TEM characterizations were performed to establish the nature of the fibers observed in SEM. Figure 3 shows the TEM images, which represent typical examples of the products synthesized on SMAT 316L stainless steel, SMAT Co, and SMAT Ni.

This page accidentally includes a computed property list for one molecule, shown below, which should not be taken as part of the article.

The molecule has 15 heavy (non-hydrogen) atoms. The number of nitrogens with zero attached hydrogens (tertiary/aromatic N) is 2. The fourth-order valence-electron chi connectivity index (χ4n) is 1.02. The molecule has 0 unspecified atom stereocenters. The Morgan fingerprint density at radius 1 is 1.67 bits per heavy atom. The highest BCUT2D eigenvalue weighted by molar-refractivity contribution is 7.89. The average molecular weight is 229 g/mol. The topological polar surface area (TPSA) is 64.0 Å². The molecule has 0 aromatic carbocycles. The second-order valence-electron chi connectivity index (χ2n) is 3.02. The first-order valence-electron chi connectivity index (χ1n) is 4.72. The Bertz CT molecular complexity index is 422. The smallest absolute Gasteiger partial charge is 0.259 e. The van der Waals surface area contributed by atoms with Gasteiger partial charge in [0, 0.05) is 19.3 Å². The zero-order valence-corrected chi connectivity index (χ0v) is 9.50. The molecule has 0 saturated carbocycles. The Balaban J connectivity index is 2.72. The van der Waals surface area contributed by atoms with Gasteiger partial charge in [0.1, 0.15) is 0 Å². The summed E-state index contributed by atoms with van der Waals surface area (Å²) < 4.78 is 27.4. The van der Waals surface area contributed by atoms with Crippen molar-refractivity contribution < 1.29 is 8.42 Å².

As shown in Figure 3(a), on the SMAT 316L stainless steel, a mixture of amorphous carbon and encapsulated particles is observed. Nanofibers are found stretched out from the mixture. Many metallic particles are still inactive toward nanofiber catalysis, becoming embedded. The catalysts are quasi-spherical metal particles with an average diameter of 60~70 nm, which is in accord with the results obtained by the TEM of the substrates (Figure 1(a)). As for SMAT Co, a significantly wide distribution in diameter and a greater variation in morphology are observed (Figure 3(c)). The fiber-like products are thin CNFs with an average diameter of about 25 nm. These CNFs are much thinner and more uniform than those synthesized on SMAT 316L stainless steel. Figure 2(d) also shows that the metal particles locate at the top ends of the nanofibers. Most of the pyrolysis products are thick CNFs showing either curved or straight shapes. Figure 3(e) shows the TEM views of typical CNFs synthesized on SMAT Ni, indicating thick CNFs of over 100 nm in diameter. The HREM image (Figure 3(f)) reveals that the nanofibers have a “herringbone” structure that consists of graphite sheet oriented at a specific angle to the fiber axis with an interlayer space of 0.34 nm. In addition to thick CNFs, thin CNTs are also observed in the products synthesized on SMAT Ni. It can be clearly seen from Figure 4(a) that thick fiber is twisted by uniform thin fibers, which is similar to the products reported by Ding et al., and so forth. using a Ni-Ni3P as a catalyst .